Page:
Deeming their tops too skimpy, Utah high school administrators took it upon themselves to Photoshop girls’ yearbook pictures to look more conservative.
The girls were upset when they opened their Wasatch High School yearbooks and saw that the tank tops they had chosen for their yearbook photos had been turned into tee shirts. Furthermore, the changes seemed to have been made randomly.
“I feel like they put names in a hat and pick and choose who,” sophomore Rachel Russel told KSTU. “There were plenty of girls that were wearing thicker tank tops and half of them got edited and half of them didn’t.”
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In one case, two students were wearing nearly identical tops, but only one had her picture edited.
“My shirt was a cream color, and the color of the cover-up was completely white. It looked like white-out on my skin,” sophomore Kimberly Montoya lamented.
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Another student, Shelby Baum, was upset that the “I am enough the way I am” tattoo across her collarbone was Photoshopped out of her photo.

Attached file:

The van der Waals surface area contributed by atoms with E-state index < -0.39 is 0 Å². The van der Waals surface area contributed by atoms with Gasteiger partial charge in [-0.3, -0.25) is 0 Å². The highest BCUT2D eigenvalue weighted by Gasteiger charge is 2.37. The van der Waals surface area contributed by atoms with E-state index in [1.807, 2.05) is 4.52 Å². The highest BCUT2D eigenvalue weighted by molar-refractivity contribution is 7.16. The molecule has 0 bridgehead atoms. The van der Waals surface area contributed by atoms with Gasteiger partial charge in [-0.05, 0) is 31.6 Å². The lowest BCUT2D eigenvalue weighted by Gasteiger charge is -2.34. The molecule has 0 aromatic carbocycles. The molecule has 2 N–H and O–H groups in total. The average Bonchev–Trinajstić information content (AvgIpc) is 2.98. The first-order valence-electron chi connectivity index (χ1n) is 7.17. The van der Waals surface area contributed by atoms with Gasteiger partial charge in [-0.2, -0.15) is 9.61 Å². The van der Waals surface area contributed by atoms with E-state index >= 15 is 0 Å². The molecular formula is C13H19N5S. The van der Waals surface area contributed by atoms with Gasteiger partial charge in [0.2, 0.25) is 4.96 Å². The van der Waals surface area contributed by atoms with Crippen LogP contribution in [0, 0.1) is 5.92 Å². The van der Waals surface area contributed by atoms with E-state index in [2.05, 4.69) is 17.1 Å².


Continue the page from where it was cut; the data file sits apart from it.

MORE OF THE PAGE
"My tattoo was a huge thing in my life," Baum told the Salt Lake Tribune, explaining that the line references overcoming a difficult childhood. "I’ve come a long ways. My tattoo means a lot. It reminds me I am enough. For them to cover that up? They should inform me first. They never said anything to me."
According to administrators, the students had been warned beforehand that the pictures would be edited if the clothing did not stick to dress code. But they admitted that the editing had been inconsistent.
“We only apologize in the sense that we want to be more consistent with what we’re trying to do. In that sense we can help kids better prepare for their future by knowing how to dress appropriately for things,” said Terry E. Shoemaker, who is the superintendent of schools for the Wasatch County School District.
The district bans “extreme clothing,” listed as “revealing shorts, skirts, dresses, tank shirts, halter or crop tops, spaghetti straps, etc.”